The Sunday obligation remains suspended in our archdiocese, but I’m going to try to keep going – and I might even try to hit a weekday Mass here and there. In the meantime, I’m not going to take F with me until the obligation is in place again and the pandemic rules are relaxed a bit. And then I have to set up time with the pastor to see when she can begin receiving the Eucharist.

F and I have been using “Celebration of the Word” handouts and her new subscription of Magnifikids! from Magnificat magazine each Sunday morning to read through the Liturgy of the Word, pray, and learn a bit about feasts and other things that I thought she learned in her Episcopal Catechesis of the Good Shepherd lessons (but didn’t!). She seems to be connecting with this Sunday time more than she tended to at services in our old Episcopal parish, so I’m in no hurry to stop it.

It’s been a good weekend to contemplate God and start over with Him. Deeply grateful.

Tried to spend some time on the deck while C and F went out on a forest preserve jaunt, but (1) it was too damn hot, (2) the dogs refused to join me, and (3) hip and lower back pain still persisting. Back in the home office with books, dogs, and KBO rerun streaming.

I wasn’t kidding about quality time this weekend with Merton and Day. Found some other worthwhile things to review for these times. (Under the books: a printout of Merton’s “Letters to a White Liberal” dating back to 1963 and 1964.)

Hunkering down this weekend to make sense of the world with Dorothy Day, Thomas Merton, and the Psalms. My brain needs a little peace right now.

Been a rough week, physically and emotionally, personally and on the job. Tweeted and retweeted a fair amount. Tired. Grateful for family and the weekend.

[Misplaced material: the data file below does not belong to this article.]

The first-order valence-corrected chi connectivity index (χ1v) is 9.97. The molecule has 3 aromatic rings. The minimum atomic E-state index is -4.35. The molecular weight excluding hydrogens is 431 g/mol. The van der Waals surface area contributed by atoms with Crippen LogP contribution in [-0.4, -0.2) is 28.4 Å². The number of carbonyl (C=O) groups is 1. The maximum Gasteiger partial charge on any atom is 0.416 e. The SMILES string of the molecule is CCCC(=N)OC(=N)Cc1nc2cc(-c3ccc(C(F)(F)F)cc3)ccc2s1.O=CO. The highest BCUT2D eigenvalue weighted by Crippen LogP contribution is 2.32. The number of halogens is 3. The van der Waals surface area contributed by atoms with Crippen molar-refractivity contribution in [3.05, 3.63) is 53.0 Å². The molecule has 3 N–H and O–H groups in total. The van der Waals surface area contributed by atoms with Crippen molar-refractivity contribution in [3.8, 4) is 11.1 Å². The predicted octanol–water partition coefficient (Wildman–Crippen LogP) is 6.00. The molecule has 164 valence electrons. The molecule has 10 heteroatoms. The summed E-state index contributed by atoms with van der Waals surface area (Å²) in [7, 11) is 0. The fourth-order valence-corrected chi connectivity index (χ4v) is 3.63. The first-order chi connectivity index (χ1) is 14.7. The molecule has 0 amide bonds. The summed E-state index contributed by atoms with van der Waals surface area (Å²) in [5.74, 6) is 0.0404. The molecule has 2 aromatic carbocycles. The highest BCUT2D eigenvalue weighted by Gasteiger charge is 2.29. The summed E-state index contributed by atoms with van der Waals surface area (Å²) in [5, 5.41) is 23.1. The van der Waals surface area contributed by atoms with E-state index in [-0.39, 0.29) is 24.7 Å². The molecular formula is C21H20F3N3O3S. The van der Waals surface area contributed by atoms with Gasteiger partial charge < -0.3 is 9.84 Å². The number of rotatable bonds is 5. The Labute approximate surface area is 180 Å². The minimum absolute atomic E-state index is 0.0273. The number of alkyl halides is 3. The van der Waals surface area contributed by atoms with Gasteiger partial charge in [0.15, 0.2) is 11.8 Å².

Dreamed I spent half an afternoon deciding where to park in downtown Chicago because I was back to working for the AP. And then I ran into people from my college paper in a parking lot and was profoundly embarrassed.

These stress dreams are getting weirder and weirder.

“Donald J. Trump has proved to be the Nosferatu of American politics: heartless, partial to Slavs, beneath grace and thus far impervious to destruction.”

Happy to see a Republican with a spine. Thank you, Pierre Delecto.

Meanwhile, the sign behind him alludes to one of my favorite Bible verses:

He has showed you, O man, what is good; and what does the Lord require of you but to do justice, and to love kindness, and to walk humbly with your God? (Micah 6:8)

Awake but angry. Finding it hard to shake my frustration and despair. Over everything.

Went spelunking in a neglected pantry cabinet this morning. This product won the prize for “Most Likely to Be Older Than Our 12-Year-Old Daughter.”

Good morning.

The world I want to live in has a big library, a campsite with pizza, and dancing cartoon animals.

The Onion: “‘This Face Will Be The Last Thing You See Before You Die,’ Says Trump In Healing Address To Nation.”

The Nebraska Expression of Genuine Racial Outrage Exclusivity Zone, or NEGROEZ, is a ten-foot by twenty-foot parcel of land off of State Highway 61 between Merriman, NE, and Hyannis, NE. The United States government has earmarked this area for the specific purpose of giving Black Americans a place where they can demonstrate their anger at the injustice they experience every day in America in an appropriate manner. At the NEGROEZ, and only at the NEGROEZ, Black Americans are allowed to express their rage in any way they see fit, provided it involves some form of primal screaming that nobody else can hear.

~ Carlos Greaves, “The Only Acceptable Form of Black Protest Is to Stand in This Field in Rural Nebraska and Scream Into the Void,” McSweeney’s

Spotted on Twitter (per @CarolYMorrise1 on @TheRickWilson’s feed).

I first learned of the Hmong when I lived in Fresno more than 30 years ago; many settled in the Central Valley. The fact that one of the four officers in George Floyd’s murder is Hmong is a reminder that this crisis isn’t just a black-and-white one.